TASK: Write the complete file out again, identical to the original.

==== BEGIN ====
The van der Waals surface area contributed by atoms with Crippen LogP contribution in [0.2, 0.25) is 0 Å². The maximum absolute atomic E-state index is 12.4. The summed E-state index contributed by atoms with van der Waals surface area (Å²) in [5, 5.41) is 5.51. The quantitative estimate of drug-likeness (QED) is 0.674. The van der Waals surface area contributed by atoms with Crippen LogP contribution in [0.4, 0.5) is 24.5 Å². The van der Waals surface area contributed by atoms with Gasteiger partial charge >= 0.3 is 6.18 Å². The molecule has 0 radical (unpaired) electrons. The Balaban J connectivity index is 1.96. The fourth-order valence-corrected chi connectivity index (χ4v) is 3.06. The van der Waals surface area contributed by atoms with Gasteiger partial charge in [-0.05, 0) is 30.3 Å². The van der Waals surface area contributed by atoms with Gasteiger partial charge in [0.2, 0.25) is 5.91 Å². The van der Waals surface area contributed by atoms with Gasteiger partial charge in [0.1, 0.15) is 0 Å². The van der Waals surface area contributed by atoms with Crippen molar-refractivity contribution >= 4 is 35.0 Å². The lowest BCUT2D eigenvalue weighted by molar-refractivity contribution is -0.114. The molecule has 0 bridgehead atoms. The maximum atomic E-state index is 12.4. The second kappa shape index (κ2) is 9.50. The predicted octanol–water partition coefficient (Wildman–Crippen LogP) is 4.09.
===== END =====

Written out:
The van der Waals surface area contributed by atoms with Crippen LogP contribution in [0.2, 0.25) is 0 Å². The maximum absolute atomic E-state index is 12.4. The summed E-state index contributed by atoms with van der Waals surface area (Å²) in [5, 5.41) is 5.51. The quantitative estimate of drug-likeness (QED) is 0.674. The van der Waals surface area contributed by atoms with Crippen LogP contribution in [0.4, 0.5) is 24.5 Å². The van der Waals surface area contributed by atoms with Gasteiger partial charge >= 0.3 is 6.18 Å². The molecule has 0 radical (unpaired) electrons. The Balaban J connectivity index is 1.96. The fourth-order valence-corrected chi connectivity index (χ4v) is 3.06. The van der Waals surface area contributed by atoms with Gasteiger partial charge in [-0.05, 0) is 30.3 Å². The van der Waals surface area contributed by atoms with Gasteiger partial charge in [0.2, 0.25) is 5.91 Å². The van der Waals surface area contributed by atoms with Gasteiger partial charge in [0.1, 0.15) is 0 Å². The van der Waals surface area contributed by atoms with Crippen molar-refractivity contribution >= 4 is 35.0 Å². The lowest BCUT2D eigenvalue weighted by molar-refractivity contribution is -0.114. The molecule has 0 bridgehead atoms. The maximum atomic E-state index is 12.4. The second kappa shape index (κ2) is 9.50. The predicted octanol–water partition coefficient (Wildman–Crippen LogP) is 4.09.